A New Fast Food Chain Allows You to Order and Eat Without Any Human Interaction


Have you ever wished you could eat meals without even having to acknowledge a fellow human as they take your order or hand you your food? Then Eatsa is for you. The restaurant chain offers completely automated service via iPads and cubbies — no visible human involvement to be found.

Read more: One Element Could Unlock the Future of Sustainable Energy

Eatsa has two locations in California and plans to open ten more over the coming year, according to trade publication Nation's Restaurant News. According to the Eatsa website, you can order online, on your phone or on an "in-store iPad." 

Justin Sullivan/Getty Images

Then, your food shows up in a "personalized cubby," the front of which, reported the New York Times in September, is an LED screen that goes black while your meal is deposited inside, lest you see a human hand touching your mango peach iced tea.

Justin Sullivan/Getty Images

According to Eatsa's online menu, the restaurant offers a variety of quinoa bowls, all vegetarian and all sold for $6.95 — including a quinoa pear salad, a quinoa burrito bowl and a quinoa curry stir-fry.

Eatsa's mission statement on their website reads, "Fresh and nutritious food doesn't have to cost a fortune or take forever to prepare. At Eatsa, we've upped the taste factor alongside affordability and speed. ... Our commitment to you is simple: faster, nutritious, more affordable and tastier food."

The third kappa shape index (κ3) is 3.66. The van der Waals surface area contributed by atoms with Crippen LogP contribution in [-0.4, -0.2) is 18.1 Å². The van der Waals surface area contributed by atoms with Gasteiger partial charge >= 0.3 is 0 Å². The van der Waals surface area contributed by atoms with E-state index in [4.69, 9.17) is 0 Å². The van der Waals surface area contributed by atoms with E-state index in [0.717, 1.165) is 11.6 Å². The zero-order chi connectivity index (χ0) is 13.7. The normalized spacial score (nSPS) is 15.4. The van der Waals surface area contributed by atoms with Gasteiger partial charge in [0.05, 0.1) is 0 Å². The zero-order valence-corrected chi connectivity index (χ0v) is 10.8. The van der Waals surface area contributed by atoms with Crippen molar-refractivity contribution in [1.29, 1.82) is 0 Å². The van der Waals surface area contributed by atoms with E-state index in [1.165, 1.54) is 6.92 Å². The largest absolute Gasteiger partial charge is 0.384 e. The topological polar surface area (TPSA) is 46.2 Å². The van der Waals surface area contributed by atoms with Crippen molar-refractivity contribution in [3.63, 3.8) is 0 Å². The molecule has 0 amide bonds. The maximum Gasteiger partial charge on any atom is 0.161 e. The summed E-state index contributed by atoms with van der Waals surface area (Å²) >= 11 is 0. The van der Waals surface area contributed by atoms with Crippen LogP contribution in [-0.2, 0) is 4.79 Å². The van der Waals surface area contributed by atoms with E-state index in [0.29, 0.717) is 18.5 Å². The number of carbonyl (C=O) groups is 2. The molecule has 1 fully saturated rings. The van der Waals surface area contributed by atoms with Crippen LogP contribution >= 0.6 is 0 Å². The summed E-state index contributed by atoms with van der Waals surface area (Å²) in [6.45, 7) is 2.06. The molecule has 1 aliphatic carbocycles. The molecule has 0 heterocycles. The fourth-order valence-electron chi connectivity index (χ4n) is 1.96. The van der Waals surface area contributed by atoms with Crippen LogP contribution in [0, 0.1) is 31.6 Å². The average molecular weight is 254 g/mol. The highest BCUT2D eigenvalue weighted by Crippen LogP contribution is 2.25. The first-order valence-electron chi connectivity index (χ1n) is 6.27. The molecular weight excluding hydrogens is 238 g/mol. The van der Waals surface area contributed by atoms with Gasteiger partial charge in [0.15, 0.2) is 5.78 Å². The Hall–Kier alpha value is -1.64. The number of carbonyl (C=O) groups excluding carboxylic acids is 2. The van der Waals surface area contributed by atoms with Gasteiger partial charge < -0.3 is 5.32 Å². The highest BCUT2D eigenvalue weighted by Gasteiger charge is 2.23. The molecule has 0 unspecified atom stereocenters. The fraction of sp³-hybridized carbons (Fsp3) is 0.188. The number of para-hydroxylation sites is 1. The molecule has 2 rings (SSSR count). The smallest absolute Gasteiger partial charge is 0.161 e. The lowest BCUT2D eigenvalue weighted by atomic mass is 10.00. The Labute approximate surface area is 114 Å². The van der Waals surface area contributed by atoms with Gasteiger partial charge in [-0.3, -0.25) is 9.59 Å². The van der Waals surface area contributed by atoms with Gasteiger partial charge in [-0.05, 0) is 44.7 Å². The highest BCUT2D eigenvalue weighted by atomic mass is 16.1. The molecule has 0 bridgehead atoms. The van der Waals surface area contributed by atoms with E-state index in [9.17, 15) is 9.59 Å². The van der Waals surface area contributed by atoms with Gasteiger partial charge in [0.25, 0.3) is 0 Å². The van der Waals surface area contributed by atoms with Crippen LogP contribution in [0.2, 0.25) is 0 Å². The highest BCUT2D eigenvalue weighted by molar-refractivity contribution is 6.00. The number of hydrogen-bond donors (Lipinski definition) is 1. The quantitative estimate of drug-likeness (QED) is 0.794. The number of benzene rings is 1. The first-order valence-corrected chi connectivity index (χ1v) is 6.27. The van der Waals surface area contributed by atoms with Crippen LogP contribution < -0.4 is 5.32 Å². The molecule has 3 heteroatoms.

Justin Sullivan/Getty Images

"The objective is over time we want to automate more and more to increase speed and reduce cost, so we create a food product that's much cheaper and also happens to be healthy," Eatsa founder David Friedberg told the Times. 

When asked about the potential impact of automated fast food restaurants on the job market, Friedberg said, "We can sit and debate all day what the implications are for low-wage workers at restaurants, but I don't think that's fair. If increased productivity means cost savings get passed to consumers, consumers are going to have a lot more to spend on lots of things."